Unlike Yasser Arafat, who rode the terror tiger, Abbas does not want to end his political career with blood, fire, and smoke. For him, the most important thing is to maintain the stability of his rule and to transfer power in an orderly manner to his intended successor, Hussein al-Sheikh, without shockwaves.

Hussein al-Sheikh with Chairman Mahmoud Abbas
Hussein al-Sheikh with Chairman Mahmoud Abbas (Palestinian press)

According to Fatah sources, Abbas and Hussein al-Sheikh, considered his loyalist, signed an agreement whereby al-Sheikh guaranteed that after Abbas departed from the political stage, his family’s economic empire would be preserved and Abbas’ two sons would not be harmed, which are the essential things for Abbas.

Mahmoud Abbas, his wife (front row, bottom right), son Yasser (top left), son Tareq (top right), and their families. Photo taken in 2005.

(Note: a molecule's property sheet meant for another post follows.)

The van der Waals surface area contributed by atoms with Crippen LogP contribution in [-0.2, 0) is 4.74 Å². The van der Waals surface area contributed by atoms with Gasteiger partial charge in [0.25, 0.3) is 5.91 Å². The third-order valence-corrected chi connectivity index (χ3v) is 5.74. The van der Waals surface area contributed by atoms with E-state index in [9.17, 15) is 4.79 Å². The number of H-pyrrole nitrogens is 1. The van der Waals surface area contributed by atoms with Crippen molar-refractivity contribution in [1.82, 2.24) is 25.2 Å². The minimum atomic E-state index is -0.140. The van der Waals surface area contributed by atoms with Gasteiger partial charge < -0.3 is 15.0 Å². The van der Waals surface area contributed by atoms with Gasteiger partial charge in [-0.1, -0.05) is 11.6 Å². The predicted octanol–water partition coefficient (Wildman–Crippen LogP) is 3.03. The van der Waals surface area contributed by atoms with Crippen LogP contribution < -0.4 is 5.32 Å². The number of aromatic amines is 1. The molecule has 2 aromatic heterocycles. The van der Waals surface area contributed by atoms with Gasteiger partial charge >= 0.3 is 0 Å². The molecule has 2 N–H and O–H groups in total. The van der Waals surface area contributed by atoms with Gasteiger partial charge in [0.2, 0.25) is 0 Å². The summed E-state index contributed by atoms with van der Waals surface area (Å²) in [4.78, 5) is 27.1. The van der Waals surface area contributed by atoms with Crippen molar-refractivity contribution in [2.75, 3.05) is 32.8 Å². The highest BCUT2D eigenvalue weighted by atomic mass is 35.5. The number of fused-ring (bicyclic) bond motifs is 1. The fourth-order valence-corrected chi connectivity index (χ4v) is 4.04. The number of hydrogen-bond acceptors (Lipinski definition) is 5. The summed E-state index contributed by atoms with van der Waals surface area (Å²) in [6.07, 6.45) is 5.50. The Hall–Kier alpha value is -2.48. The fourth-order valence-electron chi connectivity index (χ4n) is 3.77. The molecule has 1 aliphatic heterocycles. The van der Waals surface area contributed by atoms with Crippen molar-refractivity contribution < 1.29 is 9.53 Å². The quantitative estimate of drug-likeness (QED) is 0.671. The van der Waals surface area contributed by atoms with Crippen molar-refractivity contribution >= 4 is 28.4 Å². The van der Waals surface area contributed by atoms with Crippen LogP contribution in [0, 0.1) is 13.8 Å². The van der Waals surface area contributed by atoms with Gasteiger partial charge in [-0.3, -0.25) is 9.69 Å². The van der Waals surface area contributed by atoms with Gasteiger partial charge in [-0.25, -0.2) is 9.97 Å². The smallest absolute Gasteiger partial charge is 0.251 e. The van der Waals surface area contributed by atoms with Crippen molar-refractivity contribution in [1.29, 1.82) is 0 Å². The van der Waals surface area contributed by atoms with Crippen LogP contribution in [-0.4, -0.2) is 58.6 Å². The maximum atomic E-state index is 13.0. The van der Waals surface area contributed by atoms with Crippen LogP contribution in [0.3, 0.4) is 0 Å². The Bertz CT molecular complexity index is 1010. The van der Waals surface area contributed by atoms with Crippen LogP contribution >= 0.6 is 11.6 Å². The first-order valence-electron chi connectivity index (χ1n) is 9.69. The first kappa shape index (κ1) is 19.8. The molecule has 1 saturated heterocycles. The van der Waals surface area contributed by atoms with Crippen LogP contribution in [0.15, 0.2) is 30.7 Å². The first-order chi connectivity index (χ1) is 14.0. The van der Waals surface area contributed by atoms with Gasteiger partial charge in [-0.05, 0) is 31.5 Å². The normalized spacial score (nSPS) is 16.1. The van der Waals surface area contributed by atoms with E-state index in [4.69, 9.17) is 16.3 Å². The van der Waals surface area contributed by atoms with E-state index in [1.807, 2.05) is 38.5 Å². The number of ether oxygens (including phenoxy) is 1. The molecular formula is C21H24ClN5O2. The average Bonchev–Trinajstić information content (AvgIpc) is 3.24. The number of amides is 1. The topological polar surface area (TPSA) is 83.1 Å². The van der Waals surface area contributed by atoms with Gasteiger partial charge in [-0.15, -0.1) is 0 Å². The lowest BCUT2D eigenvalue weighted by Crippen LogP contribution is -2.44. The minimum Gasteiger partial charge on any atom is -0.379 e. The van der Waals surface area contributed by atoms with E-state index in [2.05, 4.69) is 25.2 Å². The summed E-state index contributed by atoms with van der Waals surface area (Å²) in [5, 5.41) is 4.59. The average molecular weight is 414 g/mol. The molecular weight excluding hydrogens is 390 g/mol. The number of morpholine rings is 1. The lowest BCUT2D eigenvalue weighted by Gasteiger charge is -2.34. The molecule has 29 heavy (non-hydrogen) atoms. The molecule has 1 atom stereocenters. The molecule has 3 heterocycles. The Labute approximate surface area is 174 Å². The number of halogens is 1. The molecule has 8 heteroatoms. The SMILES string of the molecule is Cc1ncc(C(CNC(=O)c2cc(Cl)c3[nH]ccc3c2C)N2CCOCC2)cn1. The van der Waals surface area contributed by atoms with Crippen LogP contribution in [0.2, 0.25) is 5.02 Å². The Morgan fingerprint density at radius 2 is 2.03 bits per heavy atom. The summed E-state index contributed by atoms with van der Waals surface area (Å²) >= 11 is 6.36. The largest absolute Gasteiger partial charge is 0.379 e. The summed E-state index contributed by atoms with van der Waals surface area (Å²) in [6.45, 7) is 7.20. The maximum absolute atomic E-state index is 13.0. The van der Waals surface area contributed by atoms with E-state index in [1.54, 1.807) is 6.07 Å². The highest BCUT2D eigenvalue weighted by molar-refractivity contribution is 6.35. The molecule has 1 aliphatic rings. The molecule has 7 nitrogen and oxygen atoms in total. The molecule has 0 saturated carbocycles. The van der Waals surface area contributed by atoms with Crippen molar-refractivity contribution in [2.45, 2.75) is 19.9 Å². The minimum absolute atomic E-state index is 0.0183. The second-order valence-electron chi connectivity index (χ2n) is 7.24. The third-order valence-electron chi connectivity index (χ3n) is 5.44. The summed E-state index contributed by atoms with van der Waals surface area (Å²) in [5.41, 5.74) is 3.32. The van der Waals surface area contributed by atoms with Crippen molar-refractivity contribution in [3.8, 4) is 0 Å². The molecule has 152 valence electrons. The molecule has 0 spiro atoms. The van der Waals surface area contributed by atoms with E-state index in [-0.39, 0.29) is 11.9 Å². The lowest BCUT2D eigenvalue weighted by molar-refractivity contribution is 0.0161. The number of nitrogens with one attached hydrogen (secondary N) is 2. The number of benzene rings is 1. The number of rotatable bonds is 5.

An Abbas family portrait, 2019.2

A Wave of Terrorism and Not an Intifada

Sources in the Fatah movement claim that the recent wave of violence is tantamount to venting hot air and releasing pressure. However, it is not the beginning of a new intifada.

According to them, the Palestinian street in the West Bank is not interested in an intifada now and knows there is no purpose to the current wave of violence and that it will eventually disappear.

“An intifada is a political, social, military, and mental state,” explained a senior Fatah figure, “which requires a national consensus of all the factions and the implementation of this consensus in all aspects of life.” He continued, “This is not the case today, and if Israel does not act stupidly, we will not sink to that situation.”

Today, there is no united leadership that will lead an intifada. Abbas strongly opposes it, and the military power of Hamas and Islamic Jihad in the West Bank is not sufficient to trigger an armed intifada against Israel without Fatah.

Palestinian society is divided without a national consensus. Abbas rejected all the demands of senior Fatah figures to implement the recent decisions of the PLO’s Central Council to suspend the Oslo Accords and freeze security coordination with Israel. He is not interested in escalation and an armed intifada.

In Abbas’ assessment, the wave of violence and terrorism will eventually subside.